[Page 241]

Gaul, the son of Morni, attended Lathmon into his own country, after his being defeated in Morven, as related in the preceding poem. He was kindly entertained by Nuäth, the father of Lathmon, and fell in love with his daughter Oithona. The lady was no less enamoured of Gaul, and a day was fixed for their marriage. In the mean time Fingal, preparing for an expedition into the country of the Britons, sent for Gaul. He obeyed, and went; but not without promising to Oithona to return, if he survived the war, by a certain day. Lathmon too was obliged to attend his father Nuäth in his wars, and Oithona was left alone at Dunlathmon, the seat of the family. Dunrommath, lord of Uthal, supposed to be one of the Orkneys, taking advantage of the absence of her friends, came and carried off, by force, Oithona, who had formerly rejected his love, into Tromáthon, a desart island, where he concealed her in a cave.
Gaul returned on the day appointed; heard of the rape, and sailed to Tromáthon, to revenge himself on Dunrommath. When he landed, he found Oi-thona disconsolate, and resolved not to survive the loss of her honour. She told him the story of her misfortunes, and she scarce ended, when Dunrommath, with his followers, appeared at the further end of the island. Gaul prepared to attack him, recommending to Oithona to retire, till the battle was over. She seemingly obeyed; but she secretly armed herself, rushed into the thickest of the battle, and was mortally wounded. Gaul pursuing the flying enemy, found her just expiring on the field: he mourned over her, raised her tomb, and returned to Morven. Thus is the story handed down by tradition; nor is it given with any material difference in the poem, which opens with Gaul's return to Dunlathmon, after the rape of Oithona.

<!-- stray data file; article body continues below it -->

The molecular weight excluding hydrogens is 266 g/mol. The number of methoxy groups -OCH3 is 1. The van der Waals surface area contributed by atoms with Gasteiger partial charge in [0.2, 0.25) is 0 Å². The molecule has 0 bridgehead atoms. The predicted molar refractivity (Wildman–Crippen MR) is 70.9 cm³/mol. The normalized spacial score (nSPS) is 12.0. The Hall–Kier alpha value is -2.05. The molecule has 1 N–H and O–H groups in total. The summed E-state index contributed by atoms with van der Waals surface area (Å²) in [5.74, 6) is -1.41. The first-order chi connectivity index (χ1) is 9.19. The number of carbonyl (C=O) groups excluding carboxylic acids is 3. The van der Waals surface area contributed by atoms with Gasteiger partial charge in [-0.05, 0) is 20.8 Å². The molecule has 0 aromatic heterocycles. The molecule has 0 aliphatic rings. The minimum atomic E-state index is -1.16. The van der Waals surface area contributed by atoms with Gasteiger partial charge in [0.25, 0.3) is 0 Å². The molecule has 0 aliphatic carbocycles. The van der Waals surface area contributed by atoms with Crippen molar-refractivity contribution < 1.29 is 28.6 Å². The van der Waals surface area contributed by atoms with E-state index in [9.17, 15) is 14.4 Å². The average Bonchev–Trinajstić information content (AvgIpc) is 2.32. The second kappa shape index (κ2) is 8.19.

DARKNESS dwells around Dunlathmon, though the moon shews half her face on the hill. The daughter of night turns her eyes away; for she beholds the grief that is coming. The son of Morni is on the plain; but there is no sound in the hall. [Page 242]No long-streaming* Some gentle taper visit us With thy long levelled rule of streaming light. MILTON. beam of light comes trembling through the gloom. The voice of Oithona Oi-thóna, the virgin of the wave. is not heard amidst the noise of the streams of Duvranna.

WHITHER art thou gone in thy beauty, dark-haired daughter of Nuäth? Lathmon is in the field of the valiant, but thou didst promise to remain in the hall; thou didst promise to remain in the hall till the son of Morni returned. Till he returned from Strumon, to the maid of his love. The tear was on thy cheek at his departure; the sigh rose in secret in thy breast. But thou dost not come to meet him, with songs, with the lightly-trembling sound of the harp.

SUCH were the words of Gaul, when he came to Dunlathmon's towers. The gates were open and dark. The winds were blustering in the hall. The trees strowed the threshold with leaves; and the murmur of night is abroad. Sad and silent, at a rock, the son of Morni sat: his soul trembled for the maid; but he knew not[Page 243] whither to turn his course. The son Morlo, the son of Leth, is one of Fingal's most famous heroes. He and three other men attended Gaul on his expedition to Tromáthon. of Leth stood at a distance, and heard the winds in his bushy hair. But he did not raise his voice, for he saw the sorrow of Gaul.

SLEEP descended on the heroes. The visions of night arose. Oithona stood in a dream, before the eyes of Morni's son. Her dark hair was loose and disordered: her lovely eye rolled in tears. Blood stained her snowy arm. The robe half hid the wound of her breast. She stood over the chief, and her voice was heard.

SLEEPS the son of Morni, he that was lovely in the eyes of Oithona? Sleeps Gaul at the distant rock, and the daughter of Nuäth low? The sea rolls round the dark isle of Tromáthon; I sit in my tears in the cave. Nor do I sit alone, O Gaul, the dark chief of Cuthal is there. He is there in the rage of his love. And what can Oithona do?